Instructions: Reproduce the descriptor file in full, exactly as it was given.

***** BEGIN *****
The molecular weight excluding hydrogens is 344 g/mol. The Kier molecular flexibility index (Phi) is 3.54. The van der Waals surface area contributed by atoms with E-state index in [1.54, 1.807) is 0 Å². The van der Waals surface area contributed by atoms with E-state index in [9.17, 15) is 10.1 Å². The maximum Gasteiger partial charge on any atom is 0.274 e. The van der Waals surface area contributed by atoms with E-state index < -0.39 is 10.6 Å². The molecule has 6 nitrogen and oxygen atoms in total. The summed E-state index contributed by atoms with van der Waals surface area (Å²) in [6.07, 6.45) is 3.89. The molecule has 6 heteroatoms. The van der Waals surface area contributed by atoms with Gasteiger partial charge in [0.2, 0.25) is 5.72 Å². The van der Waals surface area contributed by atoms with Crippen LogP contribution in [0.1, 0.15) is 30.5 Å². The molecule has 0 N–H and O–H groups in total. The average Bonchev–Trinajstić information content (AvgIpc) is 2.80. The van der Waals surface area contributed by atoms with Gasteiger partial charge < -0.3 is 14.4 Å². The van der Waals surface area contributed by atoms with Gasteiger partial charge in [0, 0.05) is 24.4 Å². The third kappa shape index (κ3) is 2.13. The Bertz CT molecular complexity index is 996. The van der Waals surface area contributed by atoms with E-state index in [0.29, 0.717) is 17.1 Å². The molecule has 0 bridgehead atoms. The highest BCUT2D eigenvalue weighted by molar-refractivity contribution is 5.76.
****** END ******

The molecular weight excluding hydrogens is 344 g/mol. The Kier molecular flexibility index (Phi) is 3.54. The van der Waals surface area contributed by atoms with E-state index in [1.54, 1.807) is 0 Å². The van der Waals surface area contributed by atoms with E-state index in [9.17, 15) is 10.1 Å². The maximum Gasteiger partial charge on any atom is 0.274 e. The van der Waals surface area contributed by atoms with E-state index < -0.39 is 10.6 Å². The molecule has 6 nitrogen and oxygen atoms in total. The summed E-state index contributed by atoms with van der Waals surface area (Å²) in [6.07, 6.45) is 3.89. The molecule has 6 heteroatoms. The van der Waals surface area contributed by atoms with Gasteiger partial charge in [0.2, 0.25) is 5.72 Å². The van der Waals surface area contributed by atoms with Crippen LogP contribution in [0.1, 0.15) is 30.5 Å². The molecule has 0 N–H and O–H groups in total. The average Bonchev–Trinajstić information content (AvgIpc) is 2.80. The van der Waals surface area contributed by atoms with Gasteiger partial charge < -0.3 is 14.4 Å². The van der Waals surface area contributed by atoms with Gasteiger partial charge in [0, 0.05) is 24.4 Å². The third kappa shape index (κ3) is 2.13. The Bertz CT molecular complexity index is 996. The van der Waals surface area contributed by atoms with E-state index in [0.29, 0.717) is 17.1 Å². The molecule has 0 bridgehead atoms. The highest BCUT2D eigenvalue weighted by molar-refractivity contribution is 5.76.